BY ARIEL HERNANDEZ
and JAMES FARRELL
Following a yearlong fight to remove its interim-acting principal, Rosemarie Jahoda, Townsend Harris High School students and faculty celebrated last week after school leaders announced that Jahoda would not be offered a permanent position at the school.
The city’s Department of Education and the school’s leadership team took part in a 30-minute, private sit down last Thursday and then announced that Brian Condon, the current principal at the Bronx’s School for Tourism and Hospitality, would be the permanent principal for Townsend Harris. A room filled with approximately 30 students let out a roar following the announcement by PTA co-president Susan Karlic.
“I am excited to join the Townsend Harris community and meet with students, staff and families,” Condon said. “While it is bittersweet to be leaving Tourism and Hospitality, this is an exciting new chapter and I’m looking forward to the shared work ahead of us at Townsend Harris.”
Elaine Lindsey, Townsend Harris’ superintendent, said that Condon is an experienced and talented educator.
“I look forward to the work he’ll do at Townsend Harris and thank Rosemarie Jahoda for her leadership as interim acting principal,” she said.
Karlic, who had been deeply involved in the fight to remove Jahoda, said that the school was “very happy with the decision” and excited to work with Condon on healing the community after months of disputes.
Condon, who will begin work at Townsend Harris on May 1, is no rookie to Queens—in 2002, he worked as an English teacher and dean at Queens Village’s Martin Van Buren High School.
Max Kurant, freshman-sophomore president at Townsend Harris, said that he has been excited about Condon ever since the school newspaper, The Classic, interviewed him immediately after his job interview.
“He seems very open, he seems like a person who can learn the way that our school, Townsend Harris, works,” Kurant said.
“He seems very willing to learn our culture, which was the problem that we had with Miss Jahoda— she wasn’t willing to learn how our school operated.”
Franco Scardino, a social studies teacher and United Federation of Teachers representative at Townsend Harris, was “very thrilled” with the principal selection process’ outcome and hoped that the school could focus on healing.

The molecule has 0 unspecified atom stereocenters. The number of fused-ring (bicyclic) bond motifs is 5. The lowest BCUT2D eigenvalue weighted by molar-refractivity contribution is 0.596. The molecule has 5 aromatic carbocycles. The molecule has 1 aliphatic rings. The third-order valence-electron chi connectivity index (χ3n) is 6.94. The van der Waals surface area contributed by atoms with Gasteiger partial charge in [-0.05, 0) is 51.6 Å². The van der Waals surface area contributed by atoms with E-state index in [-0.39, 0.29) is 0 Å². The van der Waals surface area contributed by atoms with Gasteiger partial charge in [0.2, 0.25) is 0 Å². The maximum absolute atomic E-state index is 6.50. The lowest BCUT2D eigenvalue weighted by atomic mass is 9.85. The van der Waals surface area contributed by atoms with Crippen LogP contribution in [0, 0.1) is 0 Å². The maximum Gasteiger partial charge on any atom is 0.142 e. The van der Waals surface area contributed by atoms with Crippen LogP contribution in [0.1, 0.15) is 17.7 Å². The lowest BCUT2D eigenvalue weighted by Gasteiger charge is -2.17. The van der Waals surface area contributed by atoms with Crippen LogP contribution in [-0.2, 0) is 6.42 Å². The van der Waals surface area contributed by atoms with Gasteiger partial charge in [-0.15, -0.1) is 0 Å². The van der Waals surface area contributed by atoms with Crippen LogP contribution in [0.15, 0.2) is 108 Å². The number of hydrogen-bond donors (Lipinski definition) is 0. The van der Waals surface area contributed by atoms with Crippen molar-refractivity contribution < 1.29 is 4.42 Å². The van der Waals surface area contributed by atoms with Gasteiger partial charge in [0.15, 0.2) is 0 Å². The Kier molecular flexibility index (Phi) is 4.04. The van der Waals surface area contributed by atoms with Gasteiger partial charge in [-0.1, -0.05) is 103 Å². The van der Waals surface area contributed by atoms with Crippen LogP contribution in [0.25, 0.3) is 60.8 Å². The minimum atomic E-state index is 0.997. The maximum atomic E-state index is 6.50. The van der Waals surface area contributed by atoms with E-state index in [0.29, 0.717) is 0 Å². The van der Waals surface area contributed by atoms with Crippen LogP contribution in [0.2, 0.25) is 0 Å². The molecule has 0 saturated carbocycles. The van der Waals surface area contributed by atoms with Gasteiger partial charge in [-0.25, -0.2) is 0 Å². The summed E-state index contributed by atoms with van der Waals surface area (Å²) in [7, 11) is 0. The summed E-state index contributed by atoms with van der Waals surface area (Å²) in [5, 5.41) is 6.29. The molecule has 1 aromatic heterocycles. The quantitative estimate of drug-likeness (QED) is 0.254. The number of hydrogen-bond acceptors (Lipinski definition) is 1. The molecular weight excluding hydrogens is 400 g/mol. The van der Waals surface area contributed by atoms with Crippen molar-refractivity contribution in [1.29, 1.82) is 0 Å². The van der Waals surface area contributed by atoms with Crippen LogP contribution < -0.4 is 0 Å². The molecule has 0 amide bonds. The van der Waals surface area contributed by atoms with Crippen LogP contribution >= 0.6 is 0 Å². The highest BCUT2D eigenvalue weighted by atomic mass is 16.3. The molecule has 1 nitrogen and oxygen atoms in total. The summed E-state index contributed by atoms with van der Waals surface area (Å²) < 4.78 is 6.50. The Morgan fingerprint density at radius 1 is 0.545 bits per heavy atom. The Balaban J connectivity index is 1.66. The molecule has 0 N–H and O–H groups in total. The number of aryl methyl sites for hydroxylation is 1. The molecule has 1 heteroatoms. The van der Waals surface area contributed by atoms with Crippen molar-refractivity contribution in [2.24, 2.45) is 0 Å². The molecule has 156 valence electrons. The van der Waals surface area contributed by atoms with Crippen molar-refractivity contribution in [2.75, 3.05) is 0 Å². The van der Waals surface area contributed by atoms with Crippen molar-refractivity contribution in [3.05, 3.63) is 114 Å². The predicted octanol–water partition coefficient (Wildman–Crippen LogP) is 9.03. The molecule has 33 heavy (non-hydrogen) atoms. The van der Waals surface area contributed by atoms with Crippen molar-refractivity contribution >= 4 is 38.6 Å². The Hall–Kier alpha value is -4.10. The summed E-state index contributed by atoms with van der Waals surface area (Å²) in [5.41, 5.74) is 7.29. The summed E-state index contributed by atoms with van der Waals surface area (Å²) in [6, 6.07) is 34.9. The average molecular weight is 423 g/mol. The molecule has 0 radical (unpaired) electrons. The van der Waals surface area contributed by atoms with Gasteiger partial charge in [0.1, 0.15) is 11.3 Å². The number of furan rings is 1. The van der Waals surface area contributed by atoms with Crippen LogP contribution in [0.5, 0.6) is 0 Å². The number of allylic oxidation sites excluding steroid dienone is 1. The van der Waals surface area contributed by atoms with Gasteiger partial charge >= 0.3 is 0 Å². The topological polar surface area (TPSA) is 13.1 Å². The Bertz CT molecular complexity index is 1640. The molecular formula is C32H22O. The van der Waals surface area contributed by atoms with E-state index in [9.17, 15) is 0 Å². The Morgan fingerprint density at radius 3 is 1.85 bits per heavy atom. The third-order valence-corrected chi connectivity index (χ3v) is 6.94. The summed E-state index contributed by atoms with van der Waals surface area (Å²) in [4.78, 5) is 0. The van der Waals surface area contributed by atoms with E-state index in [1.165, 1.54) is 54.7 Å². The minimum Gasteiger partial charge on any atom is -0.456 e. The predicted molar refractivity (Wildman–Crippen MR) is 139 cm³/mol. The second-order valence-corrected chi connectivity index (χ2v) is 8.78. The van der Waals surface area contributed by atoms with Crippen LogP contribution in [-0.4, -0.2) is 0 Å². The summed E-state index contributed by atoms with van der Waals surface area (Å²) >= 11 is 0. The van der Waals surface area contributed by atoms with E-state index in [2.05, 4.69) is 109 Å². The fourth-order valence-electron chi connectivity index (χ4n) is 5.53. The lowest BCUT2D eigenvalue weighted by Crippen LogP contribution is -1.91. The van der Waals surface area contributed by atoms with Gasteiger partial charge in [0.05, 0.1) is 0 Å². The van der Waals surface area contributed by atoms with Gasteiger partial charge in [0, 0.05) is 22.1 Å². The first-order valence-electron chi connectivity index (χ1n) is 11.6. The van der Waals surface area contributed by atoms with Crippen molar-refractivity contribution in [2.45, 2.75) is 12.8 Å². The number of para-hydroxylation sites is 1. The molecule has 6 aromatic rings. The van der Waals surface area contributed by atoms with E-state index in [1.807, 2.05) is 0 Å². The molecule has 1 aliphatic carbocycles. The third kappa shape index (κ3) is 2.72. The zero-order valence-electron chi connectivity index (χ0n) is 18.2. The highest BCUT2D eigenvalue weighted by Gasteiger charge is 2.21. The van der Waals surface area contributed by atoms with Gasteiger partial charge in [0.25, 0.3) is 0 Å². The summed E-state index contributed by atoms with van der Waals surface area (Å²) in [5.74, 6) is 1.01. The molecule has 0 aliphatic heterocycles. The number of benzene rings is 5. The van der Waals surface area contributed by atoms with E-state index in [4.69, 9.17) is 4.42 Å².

However, Scardino still has concerns about the C-30 principal selection process, which he has criticized since protests began.
Under the current process, the superintendent selects a candidate pool of five to 10 individuals from a broader group of applicants. That pool is interviewed by a “Level I committee” consisting of parents and faculty that issues a recommendation to the superintendent, who makes the final appointment.
Scardino, who was a member of the Townsend Harris Level 1 committee, said that the process is “layered with secrecy” as committee members sign confidentiality agreements that prevent them from communicating concerns with the rest of the school community. Additionally, only the superintendent sees the full applicant list, which can lead to questions regarding candidates who have been rejected.
For instance, a total of 38 candidates for Townsend Harris applied, but only four were selected for Level I interviews. The school community began to doubt that the best applicants had been selected, especially after news spread via a New York Post report that one of them, Flushing High School Principal Tyee Chin, was being investigated for academic misconduct.
“I have confidence in the system because the system worked,” Scardino said. “But is it the best way to make the system work?
I don’t think so.”
Assemblywoman Nily Rozic (D-Flushing), who has supported Townsend Harris throughout the process as an alumna, praised the school community.
“Over the last couple of months, the community came together to have their voices heard and showed that through continued activism, positive change can happen,” she said.